What advice would you give a person who has completed their manuscript and is considering self-publishing?

[S.L.] Be sure you know all you're getting into, and be certain you have the fortitude to create a quality product. Patience is a virtue you will need. A bit of money wouldn't hurt, either. It can be expensive to produce a book that is indistinguishable from the mass market product in the local bookstore. While that may not be everyone's goal, it has been my own, and so an average book costs us between $1,000 and $2,000 to produce. It's important to have the money to invest—because it is an investment. This is something you will be asking people to pay money for, and so you owe it to them to give them an enjoyable and near-flawless experience if you don't want your book held up as an example by both traditional and non-traditional publishing of what not to do.

[K.] Also, don't be afraid to ask questions of those around you and seek help from people who are better equipped to handle one aspect of your publishing experience, be it marketing, editing, or making cover art. Independent publishing means you're in charge, so you have to be willing to take the bull by the horns but reach out for help when needed. You might be in charge, but you don't have to be alone and an expert on every detail to put out a quality product. You can hire someone with professional experience to take care of an aspect in which you lack skill. On the other hand, you might decide that your goals aren't in line with full-on self-publishing, and that's perfectly all right. Just do your research on your options and find what's best for your work, even if that means changing the game plan for each manuscript.

K. Piet
was born in California and raised in Flagstaff, Arizona with her older sister and two cats. A graduate of the University of Nevada—Las Vegas in Allied Health Kinesiology, K. is a nationally certified, licensed massage therapist and specializes in therapeutic bodywork for those involved in artistic sports such as gymnastics and figure skating, circus performance, and professional dance.

Writing is her newly discovered passion, and, in addition to her adventures with the written word, K. enjoys drawing, Cirque du Soleil, musical theatre, and hoop-dancing, all of which she feels balance her scientific, kinesiology side with her flare for the artistic and dramatic. She currently has one novel available from Storm Moon Press, The Keeper, which was co-authored with S.L. Armstrong. She loves to hear from her readers, who can e-mail her at K.Piet@logophile.net.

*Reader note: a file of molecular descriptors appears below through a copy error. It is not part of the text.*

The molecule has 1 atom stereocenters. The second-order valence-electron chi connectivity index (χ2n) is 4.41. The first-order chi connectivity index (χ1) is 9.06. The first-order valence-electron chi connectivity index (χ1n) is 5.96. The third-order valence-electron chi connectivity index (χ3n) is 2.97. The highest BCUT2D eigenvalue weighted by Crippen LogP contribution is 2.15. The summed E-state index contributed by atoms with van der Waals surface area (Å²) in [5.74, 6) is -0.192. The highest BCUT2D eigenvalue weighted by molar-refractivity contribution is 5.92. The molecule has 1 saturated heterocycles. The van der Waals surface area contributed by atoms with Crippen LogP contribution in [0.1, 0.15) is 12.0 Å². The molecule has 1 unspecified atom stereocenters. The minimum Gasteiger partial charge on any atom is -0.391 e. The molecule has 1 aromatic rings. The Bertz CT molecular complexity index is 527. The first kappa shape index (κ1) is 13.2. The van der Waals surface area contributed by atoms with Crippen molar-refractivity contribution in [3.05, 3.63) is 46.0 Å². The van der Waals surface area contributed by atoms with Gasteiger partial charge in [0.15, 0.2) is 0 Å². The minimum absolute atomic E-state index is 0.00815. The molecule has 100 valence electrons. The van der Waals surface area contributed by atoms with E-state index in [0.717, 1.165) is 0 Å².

S.L. Armstrong was born in West Virginia and raised in Tampa, Florida with her younger brother and a family dog. She has been a voracious reader since early childhood, a hobby encouraged by her mother. In middle school, S.L. began to write as a hobby, scribbling poetry and snippets of prose during her classes. By the end of her high school career, she'd filled three binders full of her writings. It was the beginning of a life-long obsession with words and worlds, characters and plots.

Shortly after high school, S.L. married her husband, who has always encouraged her in her chosen field. They currently live together in Bradenton, Florida, with seven cats and two dogs, and she is one of three founders of Storm Moon Press. S.L. currently has one novel available from Storm Moon Press, The Keeper, which was co-authored with K. Piet. Upcoming projects include Rachmaninoff and Catalyst, both also co-authored with K. Piet, and will be available from Storm Moon Press.

Website & Blog Links:
K. Piet's website: http://www.kpiet.net/
K. Piet's blog: http://kpiet.wordpress.com/
S.L. Armstrong's website: http://www.slarmstrong.net/
S.L. Armstrong's blog: http://slarmstrong.wordpress.com/
Storm Moon Press website: http://www.stormmoonpress.com/

Buy Link for Book: http://www.stormmoonpress.com/books/Cast-the-Cards.aspx

If you would like to participate in the My Story Column, please send your responses to the questions above to podpeep at gmail dot com with the subject line of My Story. Please include a short bio, a link to your website and/or blog, and a link to whatever book you happen to be promoting at the moment along with a good quality cover jpeg. You may be as brief or as long-winded as you like.


booklover0226 said...

I enjoyed reading this post. I look forward in reading your works.

Tracey D

Anonymous said...

Thanks for keeping up with the self-publishing world. I hope to have an experience to post shortly.
I would like to request that the posts be offered via email subscription, as I find the volume I get on my Google Reader page normally too daunting to tackle more than a couple of times per week, but read most emails when they come in.
"words are the chariots of out imagination."
Thanks, Troy